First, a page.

Some of the most popular courses to study through distance learning include A-Level and GCSE courses. To continue with further education or study at degree level, you will need to have at least 5 GCSEs at passing grade (often including maths and English) and two or three A-levels. If you don’t already hold these qualifications, then you can study for them via distance learning without impacting your existing work or family commitments. Outside of this traditional journey into further education, other vocational courses that are particularly popular through distance learning include:

  • Beauty Therapy Courses
  • Business and Management Courses
  • Childcare and Early Years Education Courses
  • Counselling and Psychology Courses
  • Criminology and Forensics Courses
  • Design Courses
  • Health and Social Care Courses
  • Interior Design Courses
  • Teachers Assistants Courses

How is Work Completed?

The way in which you will be assessed for your distance learning course and complete the work for your distance learning course will depend largely on the type of course you are taking. Almost all courses will involve work to be completed and then returned online via a dedicated online portal, whilst some short courses will also require final assessments to be taken online via the same medium. If you are studying for GCSE or A Level qualifications then you will be required to complete your examinations and other formal assessments in person rather than online. This will mean that you will attend a formal assessment or examination centre to take your final exams in a controlled environment. This same practice may also apply to degree-level assessments, depending on the subject and unique requirements of the degree course that you are studying.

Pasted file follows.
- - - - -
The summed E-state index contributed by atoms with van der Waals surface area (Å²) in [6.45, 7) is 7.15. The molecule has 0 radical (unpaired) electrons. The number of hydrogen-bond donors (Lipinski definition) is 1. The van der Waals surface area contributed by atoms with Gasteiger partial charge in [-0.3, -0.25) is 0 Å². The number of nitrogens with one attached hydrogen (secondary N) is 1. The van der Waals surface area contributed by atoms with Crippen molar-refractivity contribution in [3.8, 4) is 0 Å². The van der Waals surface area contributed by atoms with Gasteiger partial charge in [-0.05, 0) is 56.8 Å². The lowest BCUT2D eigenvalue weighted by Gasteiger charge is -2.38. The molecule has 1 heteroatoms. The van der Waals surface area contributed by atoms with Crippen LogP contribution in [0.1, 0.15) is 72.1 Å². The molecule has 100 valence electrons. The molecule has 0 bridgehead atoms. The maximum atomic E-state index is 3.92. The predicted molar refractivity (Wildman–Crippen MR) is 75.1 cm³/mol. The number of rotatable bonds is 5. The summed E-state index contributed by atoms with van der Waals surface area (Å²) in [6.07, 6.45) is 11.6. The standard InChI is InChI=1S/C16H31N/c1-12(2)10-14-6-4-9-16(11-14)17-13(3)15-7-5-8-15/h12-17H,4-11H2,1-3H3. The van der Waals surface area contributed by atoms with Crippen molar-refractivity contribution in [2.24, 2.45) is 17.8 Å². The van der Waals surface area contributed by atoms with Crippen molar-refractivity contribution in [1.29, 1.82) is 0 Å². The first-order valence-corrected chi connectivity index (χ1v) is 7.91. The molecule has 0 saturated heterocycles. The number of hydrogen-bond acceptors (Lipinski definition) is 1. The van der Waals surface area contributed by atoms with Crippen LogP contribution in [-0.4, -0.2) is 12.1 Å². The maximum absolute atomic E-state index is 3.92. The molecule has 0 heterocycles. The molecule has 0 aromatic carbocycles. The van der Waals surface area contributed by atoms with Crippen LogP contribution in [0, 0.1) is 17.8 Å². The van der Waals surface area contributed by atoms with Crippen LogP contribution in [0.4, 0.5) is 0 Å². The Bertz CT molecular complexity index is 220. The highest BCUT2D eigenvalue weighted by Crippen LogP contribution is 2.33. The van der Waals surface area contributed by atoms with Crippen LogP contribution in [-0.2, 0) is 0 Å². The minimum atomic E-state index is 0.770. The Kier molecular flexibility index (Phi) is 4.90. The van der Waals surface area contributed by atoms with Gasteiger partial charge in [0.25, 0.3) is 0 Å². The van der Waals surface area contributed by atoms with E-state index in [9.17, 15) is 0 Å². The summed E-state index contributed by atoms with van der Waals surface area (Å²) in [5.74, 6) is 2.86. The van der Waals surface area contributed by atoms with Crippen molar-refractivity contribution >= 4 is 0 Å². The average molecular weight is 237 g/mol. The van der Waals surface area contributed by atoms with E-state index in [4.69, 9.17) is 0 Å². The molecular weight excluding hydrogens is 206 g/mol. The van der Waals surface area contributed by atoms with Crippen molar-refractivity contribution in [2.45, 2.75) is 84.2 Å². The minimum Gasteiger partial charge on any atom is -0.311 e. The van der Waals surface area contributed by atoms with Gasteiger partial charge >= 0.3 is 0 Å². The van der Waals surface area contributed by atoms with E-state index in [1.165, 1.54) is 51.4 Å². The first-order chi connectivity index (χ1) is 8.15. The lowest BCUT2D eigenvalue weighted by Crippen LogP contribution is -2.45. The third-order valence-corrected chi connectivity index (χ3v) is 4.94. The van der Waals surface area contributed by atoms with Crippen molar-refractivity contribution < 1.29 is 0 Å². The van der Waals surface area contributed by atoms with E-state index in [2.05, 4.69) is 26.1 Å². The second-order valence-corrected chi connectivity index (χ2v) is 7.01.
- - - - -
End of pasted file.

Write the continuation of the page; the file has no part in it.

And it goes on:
Completing work assignments for your online course should be perceived as a challenge rather than a chore. Assignments give you the opportunity to showcase what you’ve learned and build a foundation to improve on throughout not only your course but your wider academic career. Common types of assignments and assessments that you are likely to come across include simple Tutor Marked Assignments (TMAs) which can be regularly assigned throughout your course, Interactive Computer-Marked Assignments (iCMAs) that are often simple or interactive tests that can be marked by a computer, and conventional examinations. These tend to have a fixed date and are presented in a format that most students will have seen before during their school or college career, presenting a more level playing field on which each student can be assessed.